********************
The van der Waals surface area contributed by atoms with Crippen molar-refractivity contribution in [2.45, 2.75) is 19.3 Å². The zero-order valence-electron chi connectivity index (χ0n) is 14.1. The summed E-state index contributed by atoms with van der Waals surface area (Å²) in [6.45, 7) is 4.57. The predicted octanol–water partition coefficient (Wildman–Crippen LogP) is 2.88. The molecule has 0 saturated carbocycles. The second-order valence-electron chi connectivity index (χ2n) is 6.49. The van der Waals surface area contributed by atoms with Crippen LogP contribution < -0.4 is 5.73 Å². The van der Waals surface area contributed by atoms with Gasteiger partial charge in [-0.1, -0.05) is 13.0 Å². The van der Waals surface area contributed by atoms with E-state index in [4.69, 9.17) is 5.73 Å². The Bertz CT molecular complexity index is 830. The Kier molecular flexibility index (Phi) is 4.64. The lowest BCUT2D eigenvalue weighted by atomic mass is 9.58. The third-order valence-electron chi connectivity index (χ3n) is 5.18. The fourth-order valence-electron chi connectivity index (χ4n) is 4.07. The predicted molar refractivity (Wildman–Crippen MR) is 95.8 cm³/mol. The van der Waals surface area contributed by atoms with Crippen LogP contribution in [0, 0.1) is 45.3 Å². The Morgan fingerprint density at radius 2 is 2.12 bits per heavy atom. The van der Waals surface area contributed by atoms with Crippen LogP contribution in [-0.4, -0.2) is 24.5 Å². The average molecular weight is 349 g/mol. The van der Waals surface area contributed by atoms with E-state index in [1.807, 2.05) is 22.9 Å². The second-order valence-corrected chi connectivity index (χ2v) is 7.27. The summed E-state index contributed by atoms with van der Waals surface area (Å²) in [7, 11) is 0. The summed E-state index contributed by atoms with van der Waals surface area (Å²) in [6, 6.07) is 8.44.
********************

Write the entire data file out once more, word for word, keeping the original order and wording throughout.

The van der Waals surface area contributed by atoms with Crippen molar-refractivity contribution in [2.45, 2.75) is 19.3 Å². The zero-order valence-electron chi connectivity index (χ0n) is 14.1. The summed E-state index contributed by atoms with van der Waals surface area (Å²) in [6.45, 7) is 4.57. The predicted octanol–water partition coefficient (Wildman–Crippen LogP) is 2.88. The molecule has 0 saturated carbocycles. The second-order valence-electron chi connectivity index (χ2n) is 6.49. The van der Waals surface area contributed by atoms with Crippen LogP contribution < -0.4 is 5.73 Å². The van der Waals surface area contributed by atoms with Gasteiger partial charge in [-0.1, -0.05) is 13.0 Å². The van der Waals surface area contributed by atoms with E-state index in [4.69, 9.17) is 5.73 Å². The Bertz CT molecular complexity index is 830. The Kier molecular flexibility index (Phi) is 4.64. The lowest BCUT2D eigenvalue weighted by atomic mass is 9.58. The third-order valence-electron chi connectivity index (χ3n) is 5.18. The fourth-order valence-electron chi connectivity index (χ4n) is 4.07. The predicted molar refractivity (Wildman–Crippen MR) is 95.8 cm³/mol. The van der Waals surface area contributed by atoms with Crippen LogP contribution in [0, 0.1) is 45.3 Å². The Morgan fingerprint density at radius 2 is 2.12 bits per heavy atom. The van der Waals surface area contributed by atoms with Crippen LogP contribution in [-0.4, -0.2) is 24.5 Å². The average molecular weight is 349 g/mol. The van der Waals surface area contributed by atoms with E-state index in [1.807, 2.05) is 22.9 Å². The second-order valence-corrected chi connectivity index (χ2v) is 7.27. The summed E-state index contributed by atoms with van der Waals surface area (Å²) in [7, 11) is 0. The summed E-state index contributed by atoms with van der Waals surface area (Å²) in [6, 6.07) is 8.44.